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Louis Vuitton designed a luxury face shield selling for nearly $1K

Louis Vuitton designed a luxury face shield selling for nearly $1K | Virology News | Scoop.it
Louis Vuitton designed a luxury face shield selling for nearly $1K...
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Flu Season Disappeared in the Southern Hemisphere This Year –

Flu Season Disappeared in the Southern Hemisphere This Year – | Virology News | Scoop.it
Ever since we all started wearing masks and social distancing because of COVID-19 I’ve been wondering whether this would have an effect on other illnesses. Will we have fewer colds? Less flu? It seems like we should.
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Aerosol transmission of SARS-CoV-2? Evidence, prevention and control 

As public health teams respond to the pandemic of coronavirus disease 2019 (COVID-19), containment and understanding of the modes of severe acute resp…...
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'Brain fog': the people struggling to think clearly months after Covid | World news | The Guardian

'Brain fog': the people struggling to think clearly months after Covid | World news | The Guardian | Virology News | Scoop.it
Doctors grapple for answers as more patients report post-coronavirus cognitive impairment...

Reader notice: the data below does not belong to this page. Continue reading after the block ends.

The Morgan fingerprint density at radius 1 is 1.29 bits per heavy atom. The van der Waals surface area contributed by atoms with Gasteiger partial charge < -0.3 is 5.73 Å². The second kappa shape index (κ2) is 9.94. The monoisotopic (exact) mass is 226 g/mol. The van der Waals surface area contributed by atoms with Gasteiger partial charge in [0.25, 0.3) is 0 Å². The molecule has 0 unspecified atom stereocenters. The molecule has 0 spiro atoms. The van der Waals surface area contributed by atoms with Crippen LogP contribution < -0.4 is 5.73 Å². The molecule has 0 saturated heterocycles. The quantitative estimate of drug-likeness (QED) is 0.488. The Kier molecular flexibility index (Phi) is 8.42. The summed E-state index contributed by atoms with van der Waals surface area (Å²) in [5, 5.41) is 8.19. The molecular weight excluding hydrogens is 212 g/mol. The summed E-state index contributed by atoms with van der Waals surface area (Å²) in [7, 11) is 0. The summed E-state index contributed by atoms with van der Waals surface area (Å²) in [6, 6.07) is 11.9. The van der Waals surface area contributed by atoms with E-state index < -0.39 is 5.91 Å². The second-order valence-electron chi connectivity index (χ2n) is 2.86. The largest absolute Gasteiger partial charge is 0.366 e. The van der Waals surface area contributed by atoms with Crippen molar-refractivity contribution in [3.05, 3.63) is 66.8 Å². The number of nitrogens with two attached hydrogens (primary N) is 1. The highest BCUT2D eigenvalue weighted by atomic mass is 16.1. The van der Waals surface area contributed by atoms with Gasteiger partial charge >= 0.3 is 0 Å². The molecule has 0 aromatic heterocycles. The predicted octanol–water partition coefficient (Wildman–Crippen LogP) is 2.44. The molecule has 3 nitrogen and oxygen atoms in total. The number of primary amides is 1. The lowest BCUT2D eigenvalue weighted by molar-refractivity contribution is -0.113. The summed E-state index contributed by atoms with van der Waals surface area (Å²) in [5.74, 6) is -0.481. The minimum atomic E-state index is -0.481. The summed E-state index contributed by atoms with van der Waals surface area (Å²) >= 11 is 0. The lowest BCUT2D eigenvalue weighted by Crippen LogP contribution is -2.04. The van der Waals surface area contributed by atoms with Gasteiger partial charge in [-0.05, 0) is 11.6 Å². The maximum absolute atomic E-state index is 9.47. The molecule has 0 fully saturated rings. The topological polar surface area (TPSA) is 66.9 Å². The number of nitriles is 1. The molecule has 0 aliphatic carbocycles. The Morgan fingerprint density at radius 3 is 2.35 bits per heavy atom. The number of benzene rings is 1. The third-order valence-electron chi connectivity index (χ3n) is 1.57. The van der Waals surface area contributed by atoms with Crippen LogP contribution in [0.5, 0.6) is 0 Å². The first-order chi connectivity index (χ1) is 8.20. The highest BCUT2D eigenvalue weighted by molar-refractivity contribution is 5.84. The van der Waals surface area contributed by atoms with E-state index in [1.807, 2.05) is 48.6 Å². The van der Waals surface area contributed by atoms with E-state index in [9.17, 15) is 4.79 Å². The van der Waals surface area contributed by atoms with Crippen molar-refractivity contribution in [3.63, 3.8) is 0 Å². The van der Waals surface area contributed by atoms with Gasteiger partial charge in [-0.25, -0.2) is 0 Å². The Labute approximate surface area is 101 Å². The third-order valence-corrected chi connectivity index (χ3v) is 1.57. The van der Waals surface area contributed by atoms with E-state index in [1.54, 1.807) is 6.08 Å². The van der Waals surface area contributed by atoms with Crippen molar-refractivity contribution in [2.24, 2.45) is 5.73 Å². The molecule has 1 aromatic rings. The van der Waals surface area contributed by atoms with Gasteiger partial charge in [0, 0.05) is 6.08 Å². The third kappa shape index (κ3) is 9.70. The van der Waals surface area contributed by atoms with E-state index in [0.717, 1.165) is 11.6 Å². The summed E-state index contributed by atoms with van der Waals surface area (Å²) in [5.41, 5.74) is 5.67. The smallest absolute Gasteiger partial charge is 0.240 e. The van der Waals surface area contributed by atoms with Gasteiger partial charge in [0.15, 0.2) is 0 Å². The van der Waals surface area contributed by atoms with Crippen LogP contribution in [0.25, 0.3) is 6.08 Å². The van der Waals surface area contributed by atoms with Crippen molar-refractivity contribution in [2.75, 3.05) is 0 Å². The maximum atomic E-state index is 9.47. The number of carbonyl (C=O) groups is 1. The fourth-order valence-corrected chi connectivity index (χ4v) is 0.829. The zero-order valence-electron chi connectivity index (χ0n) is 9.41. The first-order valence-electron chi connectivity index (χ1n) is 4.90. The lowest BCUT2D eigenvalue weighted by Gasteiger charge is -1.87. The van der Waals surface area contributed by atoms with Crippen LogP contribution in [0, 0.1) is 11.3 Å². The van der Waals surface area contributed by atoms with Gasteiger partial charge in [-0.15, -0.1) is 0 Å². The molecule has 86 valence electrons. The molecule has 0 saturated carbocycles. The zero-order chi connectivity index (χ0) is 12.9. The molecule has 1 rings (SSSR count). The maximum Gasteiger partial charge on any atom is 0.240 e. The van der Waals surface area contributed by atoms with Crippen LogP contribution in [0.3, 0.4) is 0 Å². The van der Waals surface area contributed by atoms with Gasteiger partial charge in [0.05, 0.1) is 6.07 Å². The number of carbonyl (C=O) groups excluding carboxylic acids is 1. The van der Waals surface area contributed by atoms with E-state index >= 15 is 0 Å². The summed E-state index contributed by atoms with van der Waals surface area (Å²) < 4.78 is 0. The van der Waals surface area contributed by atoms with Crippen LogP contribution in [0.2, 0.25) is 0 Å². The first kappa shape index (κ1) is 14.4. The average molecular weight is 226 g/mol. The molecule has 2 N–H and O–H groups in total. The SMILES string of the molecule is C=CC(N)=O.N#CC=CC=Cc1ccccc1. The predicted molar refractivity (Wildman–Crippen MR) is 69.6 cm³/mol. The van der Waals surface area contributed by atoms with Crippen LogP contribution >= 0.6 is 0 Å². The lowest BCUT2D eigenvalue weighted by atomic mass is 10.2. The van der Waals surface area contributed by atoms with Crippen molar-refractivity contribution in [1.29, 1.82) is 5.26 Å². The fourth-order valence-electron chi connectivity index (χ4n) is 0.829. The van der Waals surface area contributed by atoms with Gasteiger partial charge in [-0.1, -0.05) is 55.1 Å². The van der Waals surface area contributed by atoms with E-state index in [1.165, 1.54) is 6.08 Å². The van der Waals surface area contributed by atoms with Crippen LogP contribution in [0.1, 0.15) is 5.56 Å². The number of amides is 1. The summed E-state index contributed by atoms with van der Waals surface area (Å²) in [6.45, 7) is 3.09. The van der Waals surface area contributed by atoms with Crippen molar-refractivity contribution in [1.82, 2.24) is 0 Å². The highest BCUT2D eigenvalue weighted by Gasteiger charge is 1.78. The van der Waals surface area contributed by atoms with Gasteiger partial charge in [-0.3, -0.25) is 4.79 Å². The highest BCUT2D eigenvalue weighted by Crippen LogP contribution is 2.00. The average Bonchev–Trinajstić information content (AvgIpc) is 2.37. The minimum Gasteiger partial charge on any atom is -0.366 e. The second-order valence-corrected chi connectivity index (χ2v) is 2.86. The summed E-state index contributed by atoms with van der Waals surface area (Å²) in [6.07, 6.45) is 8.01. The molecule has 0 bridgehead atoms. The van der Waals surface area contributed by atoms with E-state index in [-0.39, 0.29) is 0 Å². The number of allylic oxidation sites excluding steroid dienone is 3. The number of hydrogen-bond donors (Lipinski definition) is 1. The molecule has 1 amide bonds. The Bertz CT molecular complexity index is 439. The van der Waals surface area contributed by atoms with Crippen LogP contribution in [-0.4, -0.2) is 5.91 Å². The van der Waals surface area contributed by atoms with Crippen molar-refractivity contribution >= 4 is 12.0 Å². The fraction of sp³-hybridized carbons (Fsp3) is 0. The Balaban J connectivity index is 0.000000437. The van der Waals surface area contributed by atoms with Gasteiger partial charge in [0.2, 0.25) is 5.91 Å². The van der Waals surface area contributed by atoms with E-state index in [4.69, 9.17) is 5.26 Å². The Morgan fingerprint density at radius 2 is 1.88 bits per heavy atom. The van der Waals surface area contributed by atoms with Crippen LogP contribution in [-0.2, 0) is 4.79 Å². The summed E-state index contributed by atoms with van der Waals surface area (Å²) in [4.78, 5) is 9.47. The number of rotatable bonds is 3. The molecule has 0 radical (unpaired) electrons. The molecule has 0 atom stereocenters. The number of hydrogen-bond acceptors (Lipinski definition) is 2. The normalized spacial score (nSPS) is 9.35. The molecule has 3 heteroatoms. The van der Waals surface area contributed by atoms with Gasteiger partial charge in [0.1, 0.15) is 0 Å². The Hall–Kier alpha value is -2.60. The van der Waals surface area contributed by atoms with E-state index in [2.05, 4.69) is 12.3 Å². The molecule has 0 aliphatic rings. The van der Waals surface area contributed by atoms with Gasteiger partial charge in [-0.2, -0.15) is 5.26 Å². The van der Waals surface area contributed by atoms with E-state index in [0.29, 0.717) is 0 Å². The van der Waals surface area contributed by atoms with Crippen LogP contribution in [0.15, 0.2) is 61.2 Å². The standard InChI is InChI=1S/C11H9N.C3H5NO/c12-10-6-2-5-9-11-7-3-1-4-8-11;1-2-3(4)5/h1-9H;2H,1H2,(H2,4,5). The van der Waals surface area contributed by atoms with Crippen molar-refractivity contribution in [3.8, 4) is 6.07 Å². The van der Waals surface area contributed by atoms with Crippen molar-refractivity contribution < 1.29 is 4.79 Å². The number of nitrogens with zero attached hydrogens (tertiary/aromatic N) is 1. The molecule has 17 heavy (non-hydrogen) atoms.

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'Near extinction' of influenza in NZ as numbers drop due to lockdown

'Near extinction' of influenza in NZ as numbers drop due to lockdown | Virology News | Scoop.it
Mask wearing and social distancing for Covid-19 has all but cut influenza cases in New Zealand this year, with only six flu isolates detected in this country from April to August.  Professor Michael Baker offers his analysis.
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Coronavirus can last 28 days on glass, currency, study finds | Inquirer News

Coronavirus can last 28 days on glass, currency, study finds | Inquirer News | Virology News | Scoop.it
The virus that causes COVID-19 can survive on banknotes, glass and stainless steel for up to 28 days, much longer than the flu virus, Australian researchers said on Monday, highlighting the need for cleaning and hand-washing to combat the virus.
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What counts as a 'superspreader' event?

What counts as a 'superspreader' event? | Virology News | Scoop.it
Face-to-face gatherings up the chance for COVID-19's spread, but which events are "superspreaders" and how can we prevent them? An expert explains.
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Vaccine maker warns it could take until 2024 to vaccinate everyone against Covid-19

The world's largest vaccine maker, Serum Institute, says it may take until 2024 to get everyone a Covid-19 vaccine if the vaccine requires two doses. CNN's Athena Jones reports.
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Flu outbreaks may be linked to COVID-19; arthritis drug benefit seen | BusinessWorld